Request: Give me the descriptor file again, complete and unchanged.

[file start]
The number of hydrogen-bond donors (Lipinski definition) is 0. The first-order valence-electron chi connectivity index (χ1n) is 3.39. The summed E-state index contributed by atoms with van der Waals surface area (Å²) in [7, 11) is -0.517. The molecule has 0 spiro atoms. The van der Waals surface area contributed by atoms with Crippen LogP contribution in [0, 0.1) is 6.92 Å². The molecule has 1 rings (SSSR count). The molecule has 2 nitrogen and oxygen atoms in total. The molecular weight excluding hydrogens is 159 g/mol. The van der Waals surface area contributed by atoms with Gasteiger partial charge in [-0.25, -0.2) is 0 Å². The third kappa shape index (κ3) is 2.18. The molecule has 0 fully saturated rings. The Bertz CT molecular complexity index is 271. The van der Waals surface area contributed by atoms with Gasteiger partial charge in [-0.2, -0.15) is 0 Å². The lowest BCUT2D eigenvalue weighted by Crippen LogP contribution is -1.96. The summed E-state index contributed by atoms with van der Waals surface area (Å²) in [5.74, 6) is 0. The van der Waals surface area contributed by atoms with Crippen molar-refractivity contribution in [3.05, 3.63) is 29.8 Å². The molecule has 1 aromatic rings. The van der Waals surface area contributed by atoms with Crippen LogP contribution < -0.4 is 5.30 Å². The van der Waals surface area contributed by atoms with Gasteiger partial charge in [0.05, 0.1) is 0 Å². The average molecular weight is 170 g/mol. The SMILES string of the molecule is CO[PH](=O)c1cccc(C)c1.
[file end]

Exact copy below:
The number of hydrogen-bond donors (Lipinski definition) is 0. The first-order valence-electron chi connectivity index (χ1n) is 3.39. The summed E-state index contributed by atoms with van der Waals surface area (Å²) in [7, 11) is -0.517. The molecule has 0 spiro atoms. The van der Waals surface area contributed by atoms with Crippen LogP contribution in [0, 0.1) is 6.92 Å². The molecule has 1 rings (SSSR count). The molecule has 2 nitrogen and oxygen atoms in total. The molecular weight excluding hydrogens is 159 g/mol. The van der Waals surface area contributed by atoms with Gasteiger partial charge in [-0.25, -0.2) is 0 Å². The third kappa shape index (κ3) is 2.18. The molecule has 0 fully saturated rings. The Bertz CT molecular complexity index is 271. The van der Waals surface area contributed by atoms with Gasteiger partial charge in [-0.2, -0.15) is 0 Å². The lowest BCUT2D eigenvalue weighted by Crippen LogP contribution is -1.96. The summed E-state index contributed by atoms with van der Waals surface area (Å²) in [5.74, 6) is 0. The van der Waals surface area contributed by atoms with Crippen molar-refractivity contribution in [3.05, 3.63) is 29.8 Å². The molecule has 1 aromatic rings. The van der Waals surface area contributed by atoms with Crippen LogP contribution < -0.4 is 5.30 Å². The van der Waals surface area contributed by atoms with Gasteiger partial charge in [0.05, 0.1) is 0 Å². The average molecular weight is 170 g/mol. The SMILES string of the molecule is CO[PH](=O)c1cccc(C)c1.